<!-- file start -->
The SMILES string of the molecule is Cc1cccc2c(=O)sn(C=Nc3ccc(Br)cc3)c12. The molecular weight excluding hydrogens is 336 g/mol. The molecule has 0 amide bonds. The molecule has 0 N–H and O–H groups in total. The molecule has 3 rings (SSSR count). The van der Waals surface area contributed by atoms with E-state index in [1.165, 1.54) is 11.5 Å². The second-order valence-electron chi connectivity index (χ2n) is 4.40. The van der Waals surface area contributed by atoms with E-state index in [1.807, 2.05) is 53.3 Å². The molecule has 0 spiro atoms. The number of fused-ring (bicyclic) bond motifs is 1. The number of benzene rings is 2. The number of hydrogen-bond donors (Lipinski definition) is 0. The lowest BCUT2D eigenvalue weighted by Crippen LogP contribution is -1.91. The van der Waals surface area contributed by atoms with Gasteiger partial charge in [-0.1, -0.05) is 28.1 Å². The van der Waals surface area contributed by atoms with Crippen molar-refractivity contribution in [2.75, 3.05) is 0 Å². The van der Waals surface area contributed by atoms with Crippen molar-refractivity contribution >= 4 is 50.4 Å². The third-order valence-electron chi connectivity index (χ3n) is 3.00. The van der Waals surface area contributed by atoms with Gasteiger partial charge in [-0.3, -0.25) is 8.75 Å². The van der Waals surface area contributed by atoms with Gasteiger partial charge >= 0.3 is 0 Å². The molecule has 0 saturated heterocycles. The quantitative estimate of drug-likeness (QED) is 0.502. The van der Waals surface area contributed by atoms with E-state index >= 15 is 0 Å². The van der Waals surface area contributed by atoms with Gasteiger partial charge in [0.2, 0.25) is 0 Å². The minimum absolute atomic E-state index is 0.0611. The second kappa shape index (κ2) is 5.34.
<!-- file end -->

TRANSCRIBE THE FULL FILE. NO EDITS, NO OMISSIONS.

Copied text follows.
The SMILES string of the molecule is Cc1cccc2c(=O)sn(C=Nc3ccc(Br)cc3)c12. The molecular weight excluding hydrogens is 336 g/mol. The molecule has 0 amide bonds. The molecule has 0 N–H and O–H groups in total. The molecule has 3 rings (SSSR count). The van der Waals surface area contributed by atoms with E-state index in [1.165, 1.54) is 11.5 Å². The second-order valence-electron chi connectivity index (χ2n) is 4.40. The van der Waals surface area contributed by atoms with E-state index in [1.807, 2.05) is 53.3 Å². The molecule has 0 spiro atoms. The number of fused-ring (bicyclic) bond motifs is 1. The number of benzene rings is 2. The number of hydrogen-bond donors (Lipinski definition) is 0. The lowest BCUT2D eigenvalue weighted by Crippen LogP contribution is -1.91. The van der Waals surface area contributed by atoms with Gasteiger partial charge in [-0.1, -0.05) is 28.1 Å². The van der Waals surface area contributed by atoms with Crippen molar-refractivity contribution in [2.75, 3.05) is 0 Å². The van der Waals surface area contributed by atoms with Crippen molar-refractivity contribution >= 4 is 50.4 Å². The third-order valence-electron chi connectivity index (χ3n) is 3.00. The van der Waals surface area contributed by atoms with Gasteiger partial charge in [-0.3, -0.25) is 8.75 Å². The van der Waals surface area contributed by atoms with Gasteiger partial charge >= 0.3 is 0 Å². The molecule has 0 saturated heterocycles. The quantitative estimate of drug-likeness (QED) is 0.502. The van der Waals surface area contributed by atoms with E-state index >= 15 is 0 Å². The van der Waals surface area contributed by atoms with Gasteiger partial charge in [0.2, 0.25) is 0 Å². The minimum absolute atomic E-state index is 0.0611. The second kappa shape index (κ2) is 5.34.